You can tell a lot about a man by the company he keeps. What you
can tell about Derek Draper is that he has changed.
The former lobbyist and New Labour spin doctor is seven days into his
new existence as a partner in Farm, the brand communications company he
has set up with two ex-Partners BDDH directors, Robert Smith and Paul
When I arrive, he is squabbling with his new associates about the merits
of ballet over football, and champagne over lager. The trappings of the
New Labour glitterati may be hard to shake off, but his playful goading
is very different from the Draper I remember; when I last encountered
him 11 years ago, from the opposite side of a Manchester University
Labour Club meeting, he was a cocksure, politically pugnacious youth in
the formative stages of a rollercoaster career.
That career now appears to be on the up again, having troughed last year
with his resignation from GPC Market Access, the lobbying firm at which
he was alleged to have made improper boasts about his access to the
government inner circle.
The day I meet him is Draper’s 32nd birthday, and as he pads about
Farm’s central London offices in shorts and a floppy shirt, he is
relaxed yet at enormous pains to point out that this is a start as fresh
as the paint on the walls. The guests that turn up in a few hours will
be friends and a few colleagues; two years ago they would have been the
hand-picked selection of a consummate networker.
The work that Draper hopes will come through the door soon after will be
equally far removed from the ’endless whirl of self-regarding and
pompous activity’ that dumped him into two bouts of depression.
’I took the decision to change my life,’ he says. ’I’m anxious not to
come across as someone who knows loads about the advertising business.
The Draper image is big-headed and boastful, and I’m trying to point out
that’s not the case.’
Instead, he puts himself firmly in the role of ’advertising trainee’ and
pushes the professionalism and experience of his fellow partners at
every turn. Jeffrey, formerly strategic planning director at Partners
BDDH, and Smith, its former new business director, have worked with
clients including Microsoft, British Gas, Harley-Davidson and IKEA.
Their notion is that Farm will be a project-only branding community,
working with clients’ positioning and then managing media-neutral
executions by drawing on freelance creative resources as and when they
Draper goes unusually quiet when his partners start using such
vernacular, but perks up like an A-grade schoolboy when Jeffrey applauds
his definition of strategic planning - the role he aspires to - as
’finding out everything there is to know about a brand and its markets,
and trying to come up with the essential message that the brand should
be putting across’.
What he is keen to reverse are reports that he will simply be the
organisation’s PR man. ’The media agenda is so far removed from reality.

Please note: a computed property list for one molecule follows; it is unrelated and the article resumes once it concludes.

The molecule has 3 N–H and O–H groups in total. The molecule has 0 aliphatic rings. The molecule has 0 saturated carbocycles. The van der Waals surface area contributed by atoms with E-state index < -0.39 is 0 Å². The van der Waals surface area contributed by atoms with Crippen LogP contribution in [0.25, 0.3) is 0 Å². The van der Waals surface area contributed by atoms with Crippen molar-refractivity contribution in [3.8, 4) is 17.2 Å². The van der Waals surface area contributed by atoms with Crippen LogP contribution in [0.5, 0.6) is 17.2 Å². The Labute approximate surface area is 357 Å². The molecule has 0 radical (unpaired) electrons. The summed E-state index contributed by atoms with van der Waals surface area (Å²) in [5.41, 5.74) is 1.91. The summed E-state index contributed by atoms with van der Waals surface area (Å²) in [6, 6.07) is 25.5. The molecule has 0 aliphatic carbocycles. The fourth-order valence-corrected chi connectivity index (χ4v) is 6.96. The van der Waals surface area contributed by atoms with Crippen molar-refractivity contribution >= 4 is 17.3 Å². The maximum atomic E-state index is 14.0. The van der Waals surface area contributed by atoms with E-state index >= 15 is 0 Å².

I understand that and I know how to get a story, but I don’t find it
fulfilling,’ he says.
’I don’t feel the same about advertising. If you understand a brand and
come up with a way of putting that across, it has to be based on
substance for it to succeed long term.’
This is Draper the image-maker back in full flow. When he compares,
either incisively or unwittingly, the packaging of pre-election New
Labour to a premium lager, it becomes clear that he is all too aware of
the power of modern-day branding.
’The audience New Labour was trying to convince is the same audience
beer and soap brands are trying to convince - and probably as
disinterested in listening to a beer commercial as to a party political
broadcast. It’s got to grab your attention.
’In political communications you come up with the message and then in
some cases assign an ad agency; in others you might get a newspaper type
like Alastair Campbell to come up with a real soundbite. But the
creativity comes as much from the analysis, thinking and developing of
Draper clearly believes that his history of spin and soundbites will
serve him well in his new career, but plays the part of advertising
virgin reasonably convincingly: ’Until last week I had no idea what FMCG
But when you’re Draper it can be hard to be humble. The two Peters -
Mandelson and York - have apparently already told him they can ’see him
doing advertising’ and that ’he’ll be wonderful’.
His run-in with The Observer, the newspaper that exposed ’Lobbygate’,
also appears to be over. Though he maintains that he did nothing corrupt
as a lobbyist, he regrets the political damage it caused, and is
delighted that the paper has now invited ’a reformed’ Draper to write a
’People thought that I was only interested in making money out of
politics, which is not true. If I do anything political it’s because I
believe in it; if I make money out of selling shampoo it’s because I’m
good at it. There’s not that blurring of things, which there was for a
Aide to Peter Mandelson
Adviser to the Rory Bremner show
Partner, Prima Europe; then director, GPC Market Access
This article was first published on Marketing